EN VAGN I SKOGEN 30 MARCH – 6 MAY 2023
Publicerat i Exhibition.
From Cecilia Hillström Gallery:
We are pleased to present Leif Engström’s second solo show at the gallery, En vagn i skogen, featuring a new series of paintings. The exhibition follows his acclaimed gallery debut in 2021, En kvällspromenad.
Through Engström’s gaze, everyday surroundings are turned into mythical places charged with emotions of wonder, melancholy, and longing. The silhouettes of the city softly blend in with nature or the fringes of a forest. This time, however, Engström’s starting point is more personal with a focus on memory and loss. An interior inspired by his childhood home in Värmland, as well as objects connected to family members, come into play in paintings where actual and imaginary places are intertwined.
The exhibition derives its title from one of the larger paintings in the show, En vagn i skogen (A Trailer in the Woods). The warm glow from the lights inside the trailer is inviting – at the same time this home on wheels seems deserted. The yellow trailer has a special meaning for the artist as a place where a close relative once lived, but also as a symbol for something bordering between the familiar and the unknown. What happens when we are no longer here? The most mundane objects may trigger a strong emotional response when charged with personal memories. It is as if the melancholy feeling of the passing of time is materialized on the canvas.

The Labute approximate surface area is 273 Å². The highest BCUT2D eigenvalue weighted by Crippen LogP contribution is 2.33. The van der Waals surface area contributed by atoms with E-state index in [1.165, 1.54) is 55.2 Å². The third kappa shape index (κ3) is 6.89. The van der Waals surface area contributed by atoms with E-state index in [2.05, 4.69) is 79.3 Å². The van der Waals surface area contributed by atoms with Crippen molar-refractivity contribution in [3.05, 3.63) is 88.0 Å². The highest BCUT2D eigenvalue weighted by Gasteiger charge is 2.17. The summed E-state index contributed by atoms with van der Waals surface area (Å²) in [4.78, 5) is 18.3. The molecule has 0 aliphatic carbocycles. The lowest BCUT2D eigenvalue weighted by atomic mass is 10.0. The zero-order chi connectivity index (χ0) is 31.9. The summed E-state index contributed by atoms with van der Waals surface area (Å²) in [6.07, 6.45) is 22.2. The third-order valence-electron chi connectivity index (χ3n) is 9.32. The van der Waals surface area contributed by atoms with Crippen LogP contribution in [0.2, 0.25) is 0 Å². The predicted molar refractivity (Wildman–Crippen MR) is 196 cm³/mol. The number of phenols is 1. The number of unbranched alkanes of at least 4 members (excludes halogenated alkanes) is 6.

As I understand his work, it is about exploring the borderland. The boundary theme is present in almost all of Engström’s paintings, in many differing ways: his scenes are often set in twilight, at the border between day and night, light and darkness; many show places between the forest and the city, and the imagined observer is one who – like me in the tunnel – is positioned between the solitude of the bystander and the community of the environments being observed.
– Excerpt from exhibition text by David Thurfjell, writer and professor of religious studies at Södertörn University
READ THE EXHIBITION TEXT BY DAVID THURFJELL